Skip to main content
ARS Home » Plains Area » Las Cruces, New Mexico » Cotton Ginning Research » Research » Publications at this Location » Publication #179179


item ZHANG, J - NMSU
item LU, Y - NMSU
item Hughs, Sidney

Submitted to: Crop Science
Publication Type: Peer Reviewed Journal
Publication Acceptance Date: 4/1/2005
Publication Date: 9/23/2005
Citation: Zhang, J.F., Lu, Y., Adragna, H., Hughs, S.E. 2005. Genetic improvement of New Mexico acala cotton germplasm and their genetic diversity. Crop Science. 45:2363-2373.

Interpretive Summary: New Mexico has a history of breeding Acala 1517 cotton varieties. The breeding first started in 1926 and has continued to the present day. Each generation of Acala 1517 cottons has shown quality improvement in one or more factors up until recent times. A project was started in 2003 to quantify quality gain over the approximately 75 year breeding program and to evaluate strategies for quality gains in the future. Future selections will concentrate on increasing boll number per plant, partially by breeding for increased heat tolerence and increased resistance to verticillium wilt. Future selections will also focus on increasing the number of fibers that occur per seed. This project has shown that exisiting Acala 1517 germplasm still contains significant genetic diversity to accomplish the above goals in the future.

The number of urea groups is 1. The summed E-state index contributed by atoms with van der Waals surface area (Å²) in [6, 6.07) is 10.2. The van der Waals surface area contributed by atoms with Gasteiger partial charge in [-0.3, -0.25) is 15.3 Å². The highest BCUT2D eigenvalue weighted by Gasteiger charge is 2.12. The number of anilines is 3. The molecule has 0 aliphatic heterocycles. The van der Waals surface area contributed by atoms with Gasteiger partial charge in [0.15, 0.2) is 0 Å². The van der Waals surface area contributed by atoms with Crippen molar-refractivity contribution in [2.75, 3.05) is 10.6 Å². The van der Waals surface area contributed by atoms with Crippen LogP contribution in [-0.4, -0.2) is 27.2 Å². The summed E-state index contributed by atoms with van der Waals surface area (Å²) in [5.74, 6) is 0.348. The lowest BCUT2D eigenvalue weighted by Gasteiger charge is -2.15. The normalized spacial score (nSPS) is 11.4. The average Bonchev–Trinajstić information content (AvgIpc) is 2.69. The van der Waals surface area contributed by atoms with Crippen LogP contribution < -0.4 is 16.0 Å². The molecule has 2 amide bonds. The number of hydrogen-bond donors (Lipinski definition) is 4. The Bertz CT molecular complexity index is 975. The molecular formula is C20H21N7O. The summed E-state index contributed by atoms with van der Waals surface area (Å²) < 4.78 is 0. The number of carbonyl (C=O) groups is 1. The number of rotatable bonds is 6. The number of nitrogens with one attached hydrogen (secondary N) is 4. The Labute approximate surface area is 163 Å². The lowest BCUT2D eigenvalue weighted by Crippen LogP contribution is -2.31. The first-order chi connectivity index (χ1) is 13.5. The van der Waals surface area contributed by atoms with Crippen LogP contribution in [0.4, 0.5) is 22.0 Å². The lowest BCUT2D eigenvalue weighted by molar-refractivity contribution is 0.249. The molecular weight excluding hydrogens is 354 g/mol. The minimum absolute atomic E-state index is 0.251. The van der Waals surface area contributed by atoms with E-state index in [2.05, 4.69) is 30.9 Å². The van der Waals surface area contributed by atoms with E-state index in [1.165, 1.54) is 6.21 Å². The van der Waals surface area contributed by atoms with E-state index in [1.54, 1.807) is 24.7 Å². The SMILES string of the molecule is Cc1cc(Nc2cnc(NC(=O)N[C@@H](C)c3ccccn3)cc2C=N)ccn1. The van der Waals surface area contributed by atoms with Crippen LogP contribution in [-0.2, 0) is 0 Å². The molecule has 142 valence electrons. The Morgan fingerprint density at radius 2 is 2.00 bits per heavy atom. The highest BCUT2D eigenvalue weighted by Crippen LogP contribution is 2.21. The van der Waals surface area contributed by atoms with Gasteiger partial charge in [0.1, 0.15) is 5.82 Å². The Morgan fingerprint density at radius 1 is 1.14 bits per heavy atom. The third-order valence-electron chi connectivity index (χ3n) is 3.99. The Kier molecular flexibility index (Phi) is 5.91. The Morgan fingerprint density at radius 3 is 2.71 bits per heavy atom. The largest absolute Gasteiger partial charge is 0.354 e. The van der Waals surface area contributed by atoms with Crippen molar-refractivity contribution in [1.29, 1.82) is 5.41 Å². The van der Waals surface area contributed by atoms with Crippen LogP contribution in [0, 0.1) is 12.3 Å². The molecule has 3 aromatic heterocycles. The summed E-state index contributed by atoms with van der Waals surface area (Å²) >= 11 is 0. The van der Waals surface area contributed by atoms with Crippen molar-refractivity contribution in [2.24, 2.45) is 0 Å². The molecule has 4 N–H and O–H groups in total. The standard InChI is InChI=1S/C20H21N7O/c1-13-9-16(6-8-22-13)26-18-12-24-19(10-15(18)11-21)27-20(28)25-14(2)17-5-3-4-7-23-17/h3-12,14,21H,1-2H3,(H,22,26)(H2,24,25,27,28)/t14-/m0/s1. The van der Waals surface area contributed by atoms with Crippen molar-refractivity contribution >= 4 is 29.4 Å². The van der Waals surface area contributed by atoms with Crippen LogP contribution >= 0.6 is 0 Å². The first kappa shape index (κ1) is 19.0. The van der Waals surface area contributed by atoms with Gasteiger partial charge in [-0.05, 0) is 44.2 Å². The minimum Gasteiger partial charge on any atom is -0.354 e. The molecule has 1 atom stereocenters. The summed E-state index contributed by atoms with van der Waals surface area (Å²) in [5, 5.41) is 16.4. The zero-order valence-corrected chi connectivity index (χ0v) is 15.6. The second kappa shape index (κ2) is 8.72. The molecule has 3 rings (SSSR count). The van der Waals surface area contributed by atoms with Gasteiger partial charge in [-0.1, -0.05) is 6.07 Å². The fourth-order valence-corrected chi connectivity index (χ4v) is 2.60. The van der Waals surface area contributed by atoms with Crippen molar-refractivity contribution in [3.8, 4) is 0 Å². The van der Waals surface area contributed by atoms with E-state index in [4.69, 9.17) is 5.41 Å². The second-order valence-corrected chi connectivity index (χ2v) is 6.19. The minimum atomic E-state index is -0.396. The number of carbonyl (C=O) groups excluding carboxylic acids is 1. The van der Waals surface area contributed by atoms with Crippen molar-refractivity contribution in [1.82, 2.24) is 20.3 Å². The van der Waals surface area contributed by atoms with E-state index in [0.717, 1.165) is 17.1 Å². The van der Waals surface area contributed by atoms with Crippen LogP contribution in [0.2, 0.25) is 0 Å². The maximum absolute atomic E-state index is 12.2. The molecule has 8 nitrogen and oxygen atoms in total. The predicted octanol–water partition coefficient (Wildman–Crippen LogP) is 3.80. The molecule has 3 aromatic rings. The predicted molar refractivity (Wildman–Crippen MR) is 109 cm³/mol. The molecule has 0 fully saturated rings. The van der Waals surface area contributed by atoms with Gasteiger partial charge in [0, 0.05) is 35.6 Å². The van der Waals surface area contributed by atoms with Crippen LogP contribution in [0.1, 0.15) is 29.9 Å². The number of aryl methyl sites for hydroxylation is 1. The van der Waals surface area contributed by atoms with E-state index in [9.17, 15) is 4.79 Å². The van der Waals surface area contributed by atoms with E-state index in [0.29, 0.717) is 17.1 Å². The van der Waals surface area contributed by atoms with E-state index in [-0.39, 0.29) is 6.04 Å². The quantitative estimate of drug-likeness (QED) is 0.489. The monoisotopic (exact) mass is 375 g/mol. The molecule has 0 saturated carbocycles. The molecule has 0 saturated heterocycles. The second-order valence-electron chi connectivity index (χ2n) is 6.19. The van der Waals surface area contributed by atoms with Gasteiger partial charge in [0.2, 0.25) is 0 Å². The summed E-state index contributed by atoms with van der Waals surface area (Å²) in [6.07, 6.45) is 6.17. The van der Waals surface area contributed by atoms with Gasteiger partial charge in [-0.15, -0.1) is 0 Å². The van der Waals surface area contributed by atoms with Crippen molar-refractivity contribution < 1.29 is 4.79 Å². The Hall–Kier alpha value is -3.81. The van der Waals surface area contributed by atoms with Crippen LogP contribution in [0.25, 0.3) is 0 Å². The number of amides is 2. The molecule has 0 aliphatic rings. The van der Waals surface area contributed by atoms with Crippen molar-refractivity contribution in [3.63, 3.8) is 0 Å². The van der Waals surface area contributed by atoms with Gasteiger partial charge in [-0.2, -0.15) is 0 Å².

Technical Abstract: The New Mexico cotton breeding program was established in 1926 and has been led by five generations of breeders and geneticists. The program has released more than 30 Acala 1517 cotton cultivars and numerous germplasm lines known for high fiber quality and Verticillium wilt tolerance that have made substantial contributions to cotton breeding in the U.S. The present project was initiated in 2003 to evaluate the genetic improvement of Acala 1517 cultivars and lines released over the past 75 years in yield, boll size, seed index, lint percentage, fiber length, fiber strength, and micronaire. Their genetic divergence was also estimated using simple sequence repeat (SSR) markers. Based on the data available from annual yield trials, lint yield and lint percentage in Acala 1517 cotton have steadily increased since the 1930, while boll size and seed index have gradually decreased since the 1960s. Fiber strength has been enhanced since the 1960s, which has been accompanied by steady increase in micronaire. However, fiber length in Acala 1517 cultivars tended to shorten from 31.0 to 30.0 mm from 1960 to 1990, whereas newly released Acala 1517 cultivars (Acala 1517-95, 1517-99, 1517-02, 1517-03, and 1517-04) have fiber greater than 30.5 mm. Genetic distance among Acala 1517 genotypes ranged from 0.06 to 0.38 with an average of 0.18 based on 189 SSR marker alleles, indicating a substantial genetic diversity among Acala 1517 cotton germplasm. Divergent germplasm introgression in the program has contributed to genetic diversity of Acala cotton germplasm and continuous genetic gain in Acala cotton cultivar improvement.